Heat Kills Yeast

When baking with yeast, the most important point to remember is that it is a live organism. Dry granular yeast takes more kindly to heat than does fresh compressed but hot water will kill both.

For best results it is recommended that dry granular yeast be dissolved in warm water (90 to 95 degrees F.). Water within this temperature range feels slightly warm when a few drops are placed on the wrist. With fresh compressed yeast, however, use only lukewarm water (82 to 85 degrees F.). Water at this temperature feels neither warm nor cold when a few drops are placed on the wrist.

Fresh compressed yeast may be softened in either lukewarm milk or water. However, never attempt to dissolve dry granular yeast in milk. Use warm water only. The fat globules of milk interfere with rapid rehydration of dry granular yeast.

If a recipe calls for milk only and dry granular yeast is substituted, allow 1/4 cup water for dissolving each package of dry yeast being used. Then subtract the amount of water used from the total amount of milk called for in the recipe, adding the difference in milk.

Kneading Blends Ingredients

And don’t be afraid to handle a yeast dough. Unlike a baking powder biscuit dough which must be treated ever so gently, a yeast dough must be kneaded with firmness. Kneading blends all of the ingredients.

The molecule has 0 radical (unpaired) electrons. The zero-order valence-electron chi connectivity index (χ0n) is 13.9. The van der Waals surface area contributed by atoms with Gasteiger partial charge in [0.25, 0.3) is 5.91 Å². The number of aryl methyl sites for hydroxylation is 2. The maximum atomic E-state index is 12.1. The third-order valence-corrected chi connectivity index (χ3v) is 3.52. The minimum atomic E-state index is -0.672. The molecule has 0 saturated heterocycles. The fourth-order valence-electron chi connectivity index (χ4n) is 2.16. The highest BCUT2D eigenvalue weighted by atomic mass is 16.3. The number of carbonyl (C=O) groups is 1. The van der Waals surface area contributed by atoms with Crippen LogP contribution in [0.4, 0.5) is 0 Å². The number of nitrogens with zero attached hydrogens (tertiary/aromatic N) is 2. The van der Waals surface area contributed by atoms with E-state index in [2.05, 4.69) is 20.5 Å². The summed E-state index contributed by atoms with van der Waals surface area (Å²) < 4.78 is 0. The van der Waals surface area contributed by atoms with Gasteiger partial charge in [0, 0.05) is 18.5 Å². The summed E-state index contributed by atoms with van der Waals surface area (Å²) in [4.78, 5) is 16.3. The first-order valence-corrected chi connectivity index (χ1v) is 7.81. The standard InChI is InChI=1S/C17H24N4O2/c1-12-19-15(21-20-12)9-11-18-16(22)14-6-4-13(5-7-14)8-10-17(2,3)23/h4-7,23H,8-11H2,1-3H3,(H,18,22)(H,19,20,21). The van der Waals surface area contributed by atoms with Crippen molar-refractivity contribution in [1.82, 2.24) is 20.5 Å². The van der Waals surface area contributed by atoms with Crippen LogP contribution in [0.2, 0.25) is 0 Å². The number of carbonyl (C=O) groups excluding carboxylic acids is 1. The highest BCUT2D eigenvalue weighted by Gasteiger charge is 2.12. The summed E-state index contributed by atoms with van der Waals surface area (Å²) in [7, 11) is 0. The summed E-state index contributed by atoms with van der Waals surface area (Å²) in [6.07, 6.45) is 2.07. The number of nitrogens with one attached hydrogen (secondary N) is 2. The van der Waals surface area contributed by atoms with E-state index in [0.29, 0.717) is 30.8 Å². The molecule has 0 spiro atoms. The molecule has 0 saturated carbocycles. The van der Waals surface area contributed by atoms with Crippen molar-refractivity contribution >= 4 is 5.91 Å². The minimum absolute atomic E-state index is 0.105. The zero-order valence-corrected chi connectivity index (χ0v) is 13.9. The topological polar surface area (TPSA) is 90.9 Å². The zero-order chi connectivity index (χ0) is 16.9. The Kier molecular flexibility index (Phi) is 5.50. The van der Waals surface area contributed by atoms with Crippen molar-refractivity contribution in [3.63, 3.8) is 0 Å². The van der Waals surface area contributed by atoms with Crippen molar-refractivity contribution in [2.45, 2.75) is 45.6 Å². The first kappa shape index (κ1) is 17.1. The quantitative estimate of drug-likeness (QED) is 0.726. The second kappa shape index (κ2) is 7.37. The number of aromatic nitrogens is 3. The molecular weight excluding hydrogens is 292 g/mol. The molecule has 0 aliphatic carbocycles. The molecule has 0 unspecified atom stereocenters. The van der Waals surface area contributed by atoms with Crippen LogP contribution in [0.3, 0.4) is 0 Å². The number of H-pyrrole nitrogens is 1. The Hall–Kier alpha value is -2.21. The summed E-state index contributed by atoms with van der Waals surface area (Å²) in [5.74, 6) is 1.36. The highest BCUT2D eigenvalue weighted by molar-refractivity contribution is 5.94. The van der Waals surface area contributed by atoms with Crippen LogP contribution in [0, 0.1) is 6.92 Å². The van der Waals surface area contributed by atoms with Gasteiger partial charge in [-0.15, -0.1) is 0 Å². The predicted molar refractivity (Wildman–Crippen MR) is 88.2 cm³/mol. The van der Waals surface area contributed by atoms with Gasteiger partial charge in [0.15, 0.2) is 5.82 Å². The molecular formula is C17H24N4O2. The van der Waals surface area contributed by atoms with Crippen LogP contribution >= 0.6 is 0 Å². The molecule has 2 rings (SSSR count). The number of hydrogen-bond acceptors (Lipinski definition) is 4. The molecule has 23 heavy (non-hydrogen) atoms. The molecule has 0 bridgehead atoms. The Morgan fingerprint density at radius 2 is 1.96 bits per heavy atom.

Too it works and stretches the gluten of the flour into an elastic framework that will ensnare the bubbles of gas produced by the yeast. As kneading progresses, this framework becomes more completely distributed through the dough and more delicate and tender.

A few minutes of swift, deft handling will knead a batch of dough sufficiently. Too little kneading will produce a heavy soggy product. Too much usually results in a coarse, uneven texture.

And now so that you may put these yeast baking tips to work here are several tested recipes.

The first, filled butter rolls, is not at all tricky. In fact, if directions are followed closely you’ll find it difficult to have a failure.

The recipe makes about four dozen dainty rolls so freeze some of them for later use. Package after baking and cooling in the number that can be used at one time.

Tips On Baking With Yeast - Recipes - Click To View LargerBaking With Yeast

Filled Butter Rolls

1 1/4 cups milk
1 cup butter
3/4 cup sugar
1 teaspoon salt
2 packages yeast, compressed or dry granular
1/2 cup water, warm for dry, lukewarm for compressed
2 eggs, beaten
1 teaspoon grated lemon rind
6 cups sifted all-purpose flour, about

Scald milk. Stir in the butter, sugar and salt. Cool until lukewarm. Dissolve yeast in water. Allow to stand a few minutes then stir well. Add yeast, eggs, lemon rind and flour to the milk mixture. Beat well until smooth. Place in a greased bowl, cover with a towel and let rise in a warm place until double in bulk. Punch down and let rise again. When doubled again, turn dough onto a floured board and knead lightly for a few minutes. Roll out portions of dough 1/2-inch thick.